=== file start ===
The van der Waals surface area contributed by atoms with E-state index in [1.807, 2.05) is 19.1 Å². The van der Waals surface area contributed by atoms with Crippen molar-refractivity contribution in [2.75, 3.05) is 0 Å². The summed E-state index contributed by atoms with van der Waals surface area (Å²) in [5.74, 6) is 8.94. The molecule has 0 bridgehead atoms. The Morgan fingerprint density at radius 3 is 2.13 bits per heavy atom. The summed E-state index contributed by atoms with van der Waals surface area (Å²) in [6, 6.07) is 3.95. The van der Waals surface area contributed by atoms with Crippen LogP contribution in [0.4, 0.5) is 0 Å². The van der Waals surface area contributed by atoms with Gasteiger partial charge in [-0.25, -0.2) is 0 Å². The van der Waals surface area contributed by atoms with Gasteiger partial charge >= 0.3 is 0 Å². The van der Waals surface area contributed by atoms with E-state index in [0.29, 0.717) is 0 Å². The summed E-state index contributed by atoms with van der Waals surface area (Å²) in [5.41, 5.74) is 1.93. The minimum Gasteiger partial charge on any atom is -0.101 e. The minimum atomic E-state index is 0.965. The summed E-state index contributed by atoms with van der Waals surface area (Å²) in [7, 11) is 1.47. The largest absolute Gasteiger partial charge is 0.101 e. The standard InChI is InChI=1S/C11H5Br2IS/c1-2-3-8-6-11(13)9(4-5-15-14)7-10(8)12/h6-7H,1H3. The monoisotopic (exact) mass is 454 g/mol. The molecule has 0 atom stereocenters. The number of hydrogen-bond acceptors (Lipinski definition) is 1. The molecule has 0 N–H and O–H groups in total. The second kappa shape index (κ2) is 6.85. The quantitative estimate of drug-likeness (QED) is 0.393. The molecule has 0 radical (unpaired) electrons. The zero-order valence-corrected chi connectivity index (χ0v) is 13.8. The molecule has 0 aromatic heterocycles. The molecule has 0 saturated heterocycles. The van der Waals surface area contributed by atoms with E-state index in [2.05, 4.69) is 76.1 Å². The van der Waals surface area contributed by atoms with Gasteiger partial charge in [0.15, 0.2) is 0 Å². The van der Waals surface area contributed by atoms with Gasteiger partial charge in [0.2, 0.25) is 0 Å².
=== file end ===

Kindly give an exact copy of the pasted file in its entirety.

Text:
The van der Waals surface area contributed by atoms with E-state index in [1.807, 2.05) is 19.1 Å². The van der Waals surface area contributed by atoms with Crippen molar-refractivity contribution in [2.75, 3.05) is 0 Å². The summed E-state index contributed by atoms with van der Waals surface area (Å²) in [5.74, 6) is 8.94. The molecule has 0 bridgehead atoms. The Morgan fingerprint density at radius 3 is 2.13 bits per heavy atom. The summed E-state index contributed by atoms with van der Waals surface area (Å²) in [6, 6.07) is 3.95. The van der Waals surface area contributed by atoms with Crippen LogP contribution in [0.4, 0.5) is 0 Å². The van der Waals surface area contributed by atoms with Gasteiger partial charge in [-0.25, -0.2) is 0 Å². The van der Waals surface area contributed by atoms with Gasteiger partial charge >= 0.3 is 0 Å². The van der Waals surface area contributed by atoms with E-state index in [0.29, 0.717) is 0 Å². The summed E-state index contributed by atoms with van der Waals surface area (Å²) in [5.41, 5.74) is 1.93. The minimum Gasteiger partial charge on any atom is -0.101 e. The minimum atomic E-state index is 0.965. The summed E-state index contributed by atoms with van der Waals surface area (Å²) in [7, 11) is 1.47. The largest absolute Gasteiger partial charge is 0.101 e. The standard InChI is InChI=1S/C11H5Br2IS/c1-2-3-8-6-11(13)9(4-5-15-14)7-10(8)12/h6-7H,1H3. The monoisotopic (exact) mass is 454 g/mol. The molecule has 0 atom stereocenters. The number of hydrogen-bond acceptors (Lipinski definition) is 1. The molecule has 0 N–H and O–H groups in total. The second kappa shape index (κ2) is 6.85. The quantitative estimate of drug-likeness (QED) is 0.393. The molecule has 0 radical (unpaired) electrons. The zero-order valence-corrected chi connectivity index (χ0v) is 13.8. The molecule has 0 aromatic heterocycles. The molecule has 0 saturated heterocycles. The van der Waals surface area contributed by atoms with E-state index in [2.05, 4.69) is 76.1 Å². The van der Waals surface area contributed by atoms with Gasteiger partial charge in [0.15, 0.2) is 0 Å². The van der Waals surface area contributed by atoms with Gasteiger partial charge in [0.2, 0.25) is 0 Å².